The Centers for Medicare & Medicaid Services (CMS) recently expanded its national audit strategy, titled “Targeted Probe and Educate,” (TPE) for Medicare billing review after pilot programs with four Medicare Administrative Contractors (MACs) produced favorable outcomes.
As of October 1, 2017, the Centers for Medicare & Medicaid Services expanded its Targeted Probe and Educate program to include all Medicare Administrative Contractors including the Home Health and Hospice MACs. The TPE program is a national clinical document review effort that CMS intends to use to reduce and prevent improper payments.
CMS employs a variety of program integrity contractors to review claims for compliance with Medicare’s myriad of billing rules and regulations. CMS largely relies on its network of review contractors, including MACs, to perform reviews of clinical documents in accordance with CMS instructions.
In June 2016, CMS began a pilot of the TPE program in one MAC jurisdiction, and later expanded it to three additional MAC jurisdictions in July 2017. Using the TPE program, MACs designate their review topics based on their own strategies and focus on providers within specific services, such as those that pose the greatest financial risk to the Medicare Trust Fund and/or those that have high national error rates. Similarly, using the TPE prepay review, MACs will focus on providers that have the highest claim error rates or billing practices that vary significantly from their peers, instead of all providers that bill a particular service. During the initial pilot, CMS indicated that it obtained favorable results including decreased incidences of improper payments and increased education of providers. CMS then requested that all MAC jurisdictions implement the new TPE review processes. This expansion will comprise three rounds of prepayment probe review and subsequent education.
CMS’s stated goal of the TPE program is to reduce and prevent improper payments. CMS highlighted specific areas where it saw favorable results during the TPE pilot testing, including the following:
The revised TPE program includes certain changes to probe size and follow-up education efforts to permit providers, including hospices, to more effectively request information of the MACs and to understand the errors specific to their claims and documentation. However, at the same time, the TPE program instructs MACs to refer providers with apparent repeated or systemic errors to the applicable Zone Program Integrity Contractor (ZPIC), Unified Program Integrity Contractor (UPIC), or Recovery Audit Contractor (RAC) for possible post-pay extrapolated audits.
While CMS hopes that the TPE program will catch errors on the front end to avoid large overpayments and reduce the number of Medicare appeals, it may—at least in the short term— lead to even more post-pay ZPIC/UPIC/RAC auditing. As CMS’s TPE Flow Chart demonstrates, while hospices will have multiple chances to show that their documentation appropriately supports their claims, MACs and other CMS contractors have historically taken an aggressive position in denying claims associated with clinically ineligible patients. The nature of hospice care and the trajectory of a patient’s terminal condition make prognostication difficult, but CMS contractors often fail to find record support for patients without clear decline. As a result, we anticipate that many hospices could find themselves in TPE Round 2 or 3 with ongoing errors, potentially leading to ZPIC/UPIC/RAC referrals. It is important to remember that CMS contractors generally rely on nurse reviewers, not physicians, when making determinations about clinical eligibility and terminal prognosis.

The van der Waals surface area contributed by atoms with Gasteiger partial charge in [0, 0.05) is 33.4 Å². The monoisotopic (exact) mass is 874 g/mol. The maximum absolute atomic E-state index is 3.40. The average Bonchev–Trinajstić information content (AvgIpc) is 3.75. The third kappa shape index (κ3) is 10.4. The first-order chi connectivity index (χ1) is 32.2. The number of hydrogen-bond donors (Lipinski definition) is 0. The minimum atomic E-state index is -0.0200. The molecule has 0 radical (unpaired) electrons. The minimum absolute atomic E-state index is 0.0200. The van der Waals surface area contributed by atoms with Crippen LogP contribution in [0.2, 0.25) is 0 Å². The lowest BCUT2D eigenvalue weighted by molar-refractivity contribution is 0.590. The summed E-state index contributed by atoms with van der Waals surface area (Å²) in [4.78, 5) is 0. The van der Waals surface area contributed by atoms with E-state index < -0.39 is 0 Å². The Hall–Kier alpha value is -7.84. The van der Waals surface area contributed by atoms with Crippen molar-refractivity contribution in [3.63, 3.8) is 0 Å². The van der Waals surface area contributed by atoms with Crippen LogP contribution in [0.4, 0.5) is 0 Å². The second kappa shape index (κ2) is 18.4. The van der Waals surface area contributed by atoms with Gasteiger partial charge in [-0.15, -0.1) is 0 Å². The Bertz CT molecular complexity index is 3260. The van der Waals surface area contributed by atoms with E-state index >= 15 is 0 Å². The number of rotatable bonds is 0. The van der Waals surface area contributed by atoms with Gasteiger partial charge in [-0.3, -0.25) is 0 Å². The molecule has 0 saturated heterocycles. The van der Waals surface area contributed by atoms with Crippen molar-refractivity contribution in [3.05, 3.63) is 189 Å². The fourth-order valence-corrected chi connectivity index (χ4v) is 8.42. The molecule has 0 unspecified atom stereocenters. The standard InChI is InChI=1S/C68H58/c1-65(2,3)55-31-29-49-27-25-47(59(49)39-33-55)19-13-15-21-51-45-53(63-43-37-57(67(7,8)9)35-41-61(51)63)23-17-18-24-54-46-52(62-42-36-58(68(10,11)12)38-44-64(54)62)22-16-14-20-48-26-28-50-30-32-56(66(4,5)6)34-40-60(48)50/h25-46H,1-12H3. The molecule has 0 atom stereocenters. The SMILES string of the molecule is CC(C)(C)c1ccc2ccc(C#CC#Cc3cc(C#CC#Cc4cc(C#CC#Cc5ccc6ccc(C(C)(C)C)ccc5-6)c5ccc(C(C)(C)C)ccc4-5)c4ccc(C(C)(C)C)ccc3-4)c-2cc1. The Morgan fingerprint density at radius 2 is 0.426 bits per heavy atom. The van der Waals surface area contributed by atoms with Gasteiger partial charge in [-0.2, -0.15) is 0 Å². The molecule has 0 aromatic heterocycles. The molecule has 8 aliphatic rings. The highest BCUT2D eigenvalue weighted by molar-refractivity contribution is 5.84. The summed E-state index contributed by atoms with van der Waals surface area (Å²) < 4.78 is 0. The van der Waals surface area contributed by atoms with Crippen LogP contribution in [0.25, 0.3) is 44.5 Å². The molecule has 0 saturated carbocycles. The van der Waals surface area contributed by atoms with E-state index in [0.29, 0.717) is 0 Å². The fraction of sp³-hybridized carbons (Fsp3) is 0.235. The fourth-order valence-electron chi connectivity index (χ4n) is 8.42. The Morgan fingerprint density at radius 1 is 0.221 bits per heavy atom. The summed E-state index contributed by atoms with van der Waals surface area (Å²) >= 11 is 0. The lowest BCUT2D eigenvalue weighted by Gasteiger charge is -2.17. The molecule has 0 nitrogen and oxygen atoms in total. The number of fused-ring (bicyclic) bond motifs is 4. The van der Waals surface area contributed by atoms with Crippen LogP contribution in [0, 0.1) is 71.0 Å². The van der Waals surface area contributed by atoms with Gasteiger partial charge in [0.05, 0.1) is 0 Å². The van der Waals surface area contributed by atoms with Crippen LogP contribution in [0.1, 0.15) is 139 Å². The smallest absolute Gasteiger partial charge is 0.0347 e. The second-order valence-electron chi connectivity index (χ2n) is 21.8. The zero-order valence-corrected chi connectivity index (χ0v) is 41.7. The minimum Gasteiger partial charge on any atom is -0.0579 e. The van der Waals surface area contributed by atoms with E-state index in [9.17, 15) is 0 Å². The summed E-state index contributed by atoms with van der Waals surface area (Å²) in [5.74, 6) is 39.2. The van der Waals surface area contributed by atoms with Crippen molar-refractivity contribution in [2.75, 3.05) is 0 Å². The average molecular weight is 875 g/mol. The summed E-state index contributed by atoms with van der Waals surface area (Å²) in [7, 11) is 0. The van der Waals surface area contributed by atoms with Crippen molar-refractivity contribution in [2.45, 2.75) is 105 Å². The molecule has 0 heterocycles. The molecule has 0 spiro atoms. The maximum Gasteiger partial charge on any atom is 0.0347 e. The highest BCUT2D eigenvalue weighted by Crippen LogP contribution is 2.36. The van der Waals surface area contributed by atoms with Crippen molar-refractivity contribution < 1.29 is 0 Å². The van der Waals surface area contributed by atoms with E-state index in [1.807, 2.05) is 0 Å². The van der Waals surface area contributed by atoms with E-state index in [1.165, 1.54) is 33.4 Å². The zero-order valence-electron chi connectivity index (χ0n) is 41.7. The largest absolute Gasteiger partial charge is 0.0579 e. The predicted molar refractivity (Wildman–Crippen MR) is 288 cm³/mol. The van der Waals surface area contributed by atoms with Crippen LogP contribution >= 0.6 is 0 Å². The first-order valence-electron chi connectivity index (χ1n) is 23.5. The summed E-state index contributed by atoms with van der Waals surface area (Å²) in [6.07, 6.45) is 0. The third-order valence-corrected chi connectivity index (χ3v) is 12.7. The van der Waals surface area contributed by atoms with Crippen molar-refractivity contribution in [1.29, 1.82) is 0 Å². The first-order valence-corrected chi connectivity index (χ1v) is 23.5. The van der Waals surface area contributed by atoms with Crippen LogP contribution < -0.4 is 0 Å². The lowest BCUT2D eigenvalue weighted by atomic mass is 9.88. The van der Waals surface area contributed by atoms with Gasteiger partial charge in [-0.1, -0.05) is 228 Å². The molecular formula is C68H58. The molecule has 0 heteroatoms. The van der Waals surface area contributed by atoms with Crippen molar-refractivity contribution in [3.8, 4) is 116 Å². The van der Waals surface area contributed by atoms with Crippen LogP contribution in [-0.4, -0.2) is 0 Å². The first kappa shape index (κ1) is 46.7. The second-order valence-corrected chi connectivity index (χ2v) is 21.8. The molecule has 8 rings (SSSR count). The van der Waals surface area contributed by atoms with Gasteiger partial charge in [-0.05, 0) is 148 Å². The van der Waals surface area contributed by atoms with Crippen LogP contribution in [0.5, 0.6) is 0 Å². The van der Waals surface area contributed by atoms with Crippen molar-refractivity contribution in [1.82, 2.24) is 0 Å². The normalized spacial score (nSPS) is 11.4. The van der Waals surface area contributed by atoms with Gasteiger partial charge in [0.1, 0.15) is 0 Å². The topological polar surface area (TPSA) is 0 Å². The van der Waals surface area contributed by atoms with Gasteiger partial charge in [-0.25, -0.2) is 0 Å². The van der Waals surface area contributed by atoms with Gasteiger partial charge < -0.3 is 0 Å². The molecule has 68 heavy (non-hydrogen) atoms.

Many hospices may perceive these reviews as routine since they are done on a prepay basis. However, without giving these reviews significant attention, the outcome may naturally progress to more serious and more intensive post-pay reviews. Particularly, the TPE program is more like an excessively active Additional Development Request (ADR) review. Yet, given the potential consequences of repeated denials in the TPE program, hospices should not treat these requests like they might an ADR. While providers have 45 days to return records to the MAC, one MAC recommended in provider training that providers send documentation within 30 days and reminded providers that no response counts as an error. Also, hospices should educate and instruct their staff on ensuring that documentation for claims selected in the TPE review process adequately supports the associated physician certifications or terminal illness. Documentation, particularly for patients with Alzheimer’s and other dementia illnesses, should paint a clear and consistent picture of the patient’s terminal decline, including FAST scores that appropriately align and that are consistent with the other observations noted in the medical records. If the patient’s condition does not meet applicable LCD criteria, the records should explain why the patient is nonetheless terminally ill. Hospices should be sure to train not only nurses and hospice aides on effective documentation strategies, but also chaplains, social workers, volunteers, and anyone else who may interact with the patient and his/her family. Medicare contractors do not limit their review to nursing notes and physician narratives—neither should you.
For more information from CMS on the scope of the TPE program please visit CMS: Targeted Probe and Educate Notification or CMS’s Targeted Probe and Education Flow Chart to detail the step-by-step process. Additionally, each of the three Home Health and Hospice MACs—Palmetto GBA, NGS, and CGS—may provide future jurisdiction-specific trainings or webcasts on the new TPE process. For example, NGS created a six-minute video providing background on the TPE strategy and is conducting trainings.
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